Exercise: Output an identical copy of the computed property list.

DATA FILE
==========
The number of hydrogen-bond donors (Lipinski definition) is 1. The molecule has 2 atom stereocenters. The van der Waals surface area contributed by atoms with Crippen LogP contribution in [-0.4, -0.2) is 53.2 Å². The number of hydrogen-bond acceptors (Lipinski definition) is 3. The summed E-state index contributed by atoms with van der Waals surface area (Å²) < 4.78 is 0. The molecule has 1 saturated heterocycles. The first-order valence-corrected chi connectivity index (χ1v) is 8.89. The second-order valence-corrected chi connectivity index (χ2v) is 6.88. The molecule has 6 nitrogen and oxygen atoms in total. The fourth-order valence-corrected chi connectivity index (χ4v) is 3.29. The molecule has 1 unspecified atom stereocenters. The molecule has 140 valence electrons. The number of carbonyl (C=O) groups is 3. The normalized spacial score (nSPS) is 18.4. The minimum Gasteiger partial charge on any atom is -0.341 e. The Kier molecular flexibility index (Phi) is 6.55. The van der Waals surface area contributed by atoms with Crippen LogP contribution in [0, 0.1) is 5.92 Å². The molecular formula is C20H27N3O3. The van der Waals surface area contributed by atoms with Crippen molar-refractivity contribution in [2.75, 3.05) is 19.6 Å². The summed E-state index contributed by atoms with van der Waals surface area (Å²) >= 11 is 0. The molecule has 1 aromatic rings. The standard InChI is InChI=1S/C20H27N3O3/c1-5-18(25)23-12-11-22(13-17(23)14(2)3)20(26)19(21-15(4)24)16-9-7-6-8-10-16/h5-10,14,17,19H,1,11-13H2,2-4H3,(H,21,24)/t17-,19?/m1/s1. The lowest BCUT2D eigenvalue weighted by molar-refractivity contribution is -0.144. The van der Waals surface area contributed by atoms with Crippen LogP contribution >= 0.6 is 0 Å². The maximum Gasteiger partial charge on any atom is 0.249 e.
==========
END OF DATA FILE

The number of hydrogen-bond donors (Lipinski definition) is 1. The molecule has 2 atom stereocenters. The van der Waals surface area contributed by atoms with Crippen LogP contribution in [-0.4, -0.2) is 53.2 Å². The number of hydrogen-bond acceptors (Lipinski definition) is 3. The summed E-state index contributed by atoms with van der Waals surface area (Å²) < 4.78 is 0. The molecule has 1 saturated heterocycles. The first-order valence-corrected chi connectivity index (χ1v) is 8.89. The second-order valence-corrected chi connectivity index (χ2v) is 6.88. The molecule has 6 nitrogen and oxygen atoms in total. The fourth-order valence-corrected chi connectivity index (χ4v) is 3.29. The molecule has 1 unspecified atom stereocenters. The molecule has 140 valence electrons. The number of carbonyl (C=O) groups is 3. The normalized spacial score (nSPS) is 18.4. The minimum Gasteiger partial charge on any atom is -0.341 e. The Kier molecular flexibility index (Phi) is 6.55. The van der Waals surface area contributed by atoms with Crippen LogP contribution in [0, 0.1) is 5.92 Å². The molecular formula is C20H27N3O3. The van der Waals surface area contributed by atoms with Crippen molar-refractivity contribution in [2.75, 3.05) is 19.6 Å². The summed E-state index contributed by atoms with van der Waals surface area (Å²) >= 11 is 0. The molecule has 1 aromatic rings. The standard InChI is InChI=1S/C20H27N3O3/c1-5-18(25)23-12-11-22(13-17(23)14(2)3)20(26)19(21-15(4)24)16-9-7-6-8-10-16/h5-10,14,17,19H,1,11-13H2,2-4H3,(H,21,24)/t17-,19?/m1/s1. The lowest BCUT2D eigenvalue weighted by molar-refractivity contribution is -0.144. The van der Waals surface area contributed by atoms with Crippen LogP contribution >= 0.6 is 0 Å². The maximum Gasteiger partial charge on any atom is 0.249 e.